Today I will attend the funeral of my maternal uncle. He is the last of his generation and the elders of our tribe. That side of the family is Catholic. I will attend as a defector of the faith of the family. I am not attending as a lapsed Catholic, but as a baptized Baptist, an ordained minister and member of the Christian Church (Disciples of Christ). This reunion of family and friends will take place during the visit of Pope Francis to the United States. My family is likely heartened and proud of this Pope and their relationship to his faith and the Catholic Church in this their time of deep grief.
Close-knit does not describe my family or our family history. We know each other and acknowledge life events together as well as the long periods in between. But today, we will gather, humbled and sincere as we celebrate the life of Father, Grandfather, and Uncle. We will realistically celebrate his few words and his tangible accomplishments as public and private citizen. We will share in the memories of his investment in each of us and be genuinely glad.
Having read manuscript of Pope Francis’ address to the Joint Session of Congress on yesterday, I too, am heartened and proud as a Disciple. Today, I chose to be glad in celebrating this special emphasis weekend of Reconciliation Ministry with our church family as well. Close-knit is not a word I use to describe this family either. We are a peculiar people committed to sharing the God News of Jesus Christ from our doorsteps to the ends of the earth, even at the risk of making numerous missteps. To be reconciled literally means to ‘re’ – to go back and ‘reconciliere’ to bring together. It means to go back and bring together that which has lapsed or is broken. In our emphasis we specifically address broken relationship as it has become systematized and institutionalized.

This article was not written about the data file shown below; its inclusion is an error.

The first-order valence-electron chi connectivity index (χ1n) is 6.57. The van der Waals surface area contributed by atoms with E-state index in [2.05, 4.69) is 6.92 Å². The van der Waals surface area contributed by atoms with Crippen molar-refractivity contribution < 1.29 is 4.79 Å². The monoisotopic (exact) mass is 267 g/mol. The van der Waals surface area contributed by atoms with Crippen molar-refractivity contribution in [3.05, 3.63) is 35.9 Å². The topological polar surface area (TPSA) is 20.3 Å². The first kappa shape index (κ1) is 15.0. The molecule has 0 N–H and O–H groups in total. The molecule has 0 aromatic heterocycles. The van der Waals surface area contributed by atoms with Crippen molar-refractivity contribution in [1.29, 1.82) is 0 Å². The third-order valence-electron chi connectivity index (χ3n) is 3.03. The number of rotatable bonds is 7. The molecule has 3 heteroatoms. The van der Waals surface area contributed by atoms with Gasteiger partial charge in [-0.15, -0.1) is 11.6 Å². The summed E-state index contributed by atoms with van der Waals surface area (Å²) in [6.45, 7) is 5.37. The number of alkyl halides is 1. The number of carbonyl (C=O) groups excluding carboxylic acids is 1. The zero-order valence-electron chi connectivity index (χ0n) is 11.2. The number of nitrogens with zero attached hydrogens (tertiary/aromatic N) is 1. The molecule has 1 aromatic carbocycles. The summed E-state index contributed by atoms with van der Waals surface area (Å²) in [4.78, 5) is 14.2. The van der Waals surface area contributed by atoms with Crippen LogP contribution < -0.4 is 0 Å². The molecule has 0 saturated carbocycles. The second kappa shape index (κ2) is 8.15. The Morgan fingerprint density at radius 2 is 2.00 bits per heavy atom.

Our communities and congregations face welcoming returning citizens from our nation’s prisons and from the lands which we shared with its original citizens. We commit to go back and bring together the brokenness that is the result of our efforts to share in a legacy of flawed judicial and immigration systems. We re-commit to advocate for the repairing of the breach between citizen and community. The methods we will employ as individual congregations will vary but will be sincere in every attempt. Some of us will collaborate with our ecumenical and interfaith neighborhood partners through congregation-based community organizing initiatives. Other of us will prepare water bottles and deliver them to the desert or urban deserts to quench the hunger and thirst of our siblings for dignity through mission. Whatever approach we take, your Church covets your financial commitment to bring together the reality of reconciliation in our lives and the life of our beloved Church.
This Sunday, September 26th and next Sunday, October 4th our Special Offering theme is simply “Be Reconciled: Heal Together, Move Together, Bound Together.” Our theme scripture informs us before we do and are anything in the church, we are to be reconciled. We are to bring back together the hurting, the disenfranchised and dis-membered to the whole family and community. Pope Francis referred to this life-giving work as the restoring the ‘transcendent dignity of every (the) human being.’
Despite the inclination of our minds to interpret our charge in different ways, in this season we re-commit to heal together, to move together and to accept that we are inextricably bound together in the liberation of all for the family of God.
Your giving to Reconciliation Ministry (click here) helps us in achieving our commitment to be reconciled and to love one another as God has loved us.
May it be so . . .
Your Minister of Reconciliation
Rev. April G. Johnson